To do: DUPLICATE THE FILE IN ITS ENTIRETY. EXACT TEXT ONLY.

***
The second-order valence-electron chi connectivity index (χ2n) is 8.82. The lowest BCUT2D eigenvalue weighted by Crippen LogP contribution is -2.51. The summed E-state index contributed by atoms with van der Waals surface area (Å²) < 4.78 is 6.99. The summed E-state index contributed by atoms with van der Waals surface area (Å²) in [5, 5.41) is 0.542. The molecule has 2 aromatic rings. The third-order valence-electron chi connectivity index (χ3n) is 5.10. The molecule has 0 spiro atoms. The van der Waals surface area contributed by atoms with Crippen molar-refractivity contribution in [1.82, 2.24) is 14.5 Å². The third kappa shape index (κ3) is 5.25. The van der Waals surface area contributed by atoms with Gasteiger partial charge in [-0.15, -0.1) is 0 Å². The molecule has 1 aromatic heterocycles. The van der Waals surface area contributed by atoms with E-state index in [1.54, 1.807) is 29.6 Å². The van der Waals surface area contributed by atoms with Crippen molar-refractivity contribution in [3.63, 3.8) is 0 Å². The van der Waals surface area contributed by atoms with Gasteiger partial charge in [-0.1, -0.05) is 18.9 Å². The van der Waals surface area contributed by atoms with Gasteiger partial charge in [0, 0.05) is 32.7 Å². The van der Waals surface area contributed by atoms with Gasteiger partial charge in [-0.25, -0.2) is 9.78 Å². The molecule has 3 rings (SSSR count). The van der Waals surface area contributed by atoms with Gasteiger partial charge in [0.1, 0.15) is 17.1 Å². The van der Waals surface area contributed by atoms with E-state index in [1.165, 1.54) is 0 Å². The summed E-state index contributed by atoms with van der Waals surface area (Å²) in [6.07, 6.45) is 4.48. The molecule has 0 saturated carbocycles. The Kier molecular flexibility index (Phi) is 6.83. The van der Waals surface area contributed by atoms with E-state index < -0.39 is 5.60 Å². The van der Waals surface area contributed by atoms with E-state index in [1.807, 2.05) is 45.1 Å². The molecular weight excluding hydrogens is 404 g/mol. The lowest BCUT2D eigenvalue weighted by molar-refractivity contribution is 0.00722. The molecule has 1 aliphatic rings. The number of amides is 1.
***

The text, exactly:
The second-order valence-electron chi connectivity index (χ2n) is 8.82. The lowest BCUT2D eigenvalue weighted by Crippen LogP contribution is -2.51. The summed E-state index contributed by atoms with van der Waals surface area (Å²) < 4.78 is 6.99. The summed E-state index contributed by atoms with van der Waals surface area (Å²) in [5, 5.41) is 0.542. The molecule has 2 aromatic rings. The third-order valence-electron chi connectivity index (χ3n) is 5.10. The molecule has 0 spiro atoms. The van der Waals surface area contributed by atoms with Crippen molar-refractivity contribution in [1.82, 2.24) is 14.5 Å². The third kappa shape index (κ3) is 5.25. The van der Waals surface area contributed by atoms with Gasteiger partial charge in [-0.15, -0.1) is 0 Å². The molecule has 1 aromatic heterocycles. The van der Waals surface area contributed by atoms with E-state index in [1.54, 1.807) is 29.6 Å². The van der Waals surface area contributed by atoms with Crippen molar-refractivity contribution in [3.63, 3.8) is 0 Å². The van der Waals surface area contributed by atoms with Gasteiger partial charge in [-0.1, -0.05) is 18.9 Å². The van der Waals surface area contributed by atoms with Gasteiger partial charge in [0, 0.05) is 32.7 Å². The van der Waals surface area contributed by atoms with Gasteiger partial charge in [-0.25, -0.2) is 9.78 Å². The molecule has 3 rings (SSSR count). The van der Waals surface area contributed by atoms with Gasteiger partial charge in [0.1, 0.15) is 17.1 Å². The van der Waals surface area contributed by atoms with E-state index in [1.165, 1.54) is 0 Å². The summed E-state index contributed by atoms with van der Waals surface area (Å²) in [6.07, 6.45) is 4.48. The molecule has 0 saturated carbocycles. The Kier molecular flexibility index (Phi) is 6.83. The van der Waals surface area contributed by atoms with E-state index < -0.39 is 5.60 Å². The van der Waals surface area contributed by atoms with E-state index in [1.807, 2.05) is 45.1 Å². The molecular weight excluding hydrogens is 404 g/mol. The lowest BCUT2D eigenvalue weighted by molar-refractivity contribution is 0.00722. The molecule has 1 aliphatic rings. The number of amides is 1.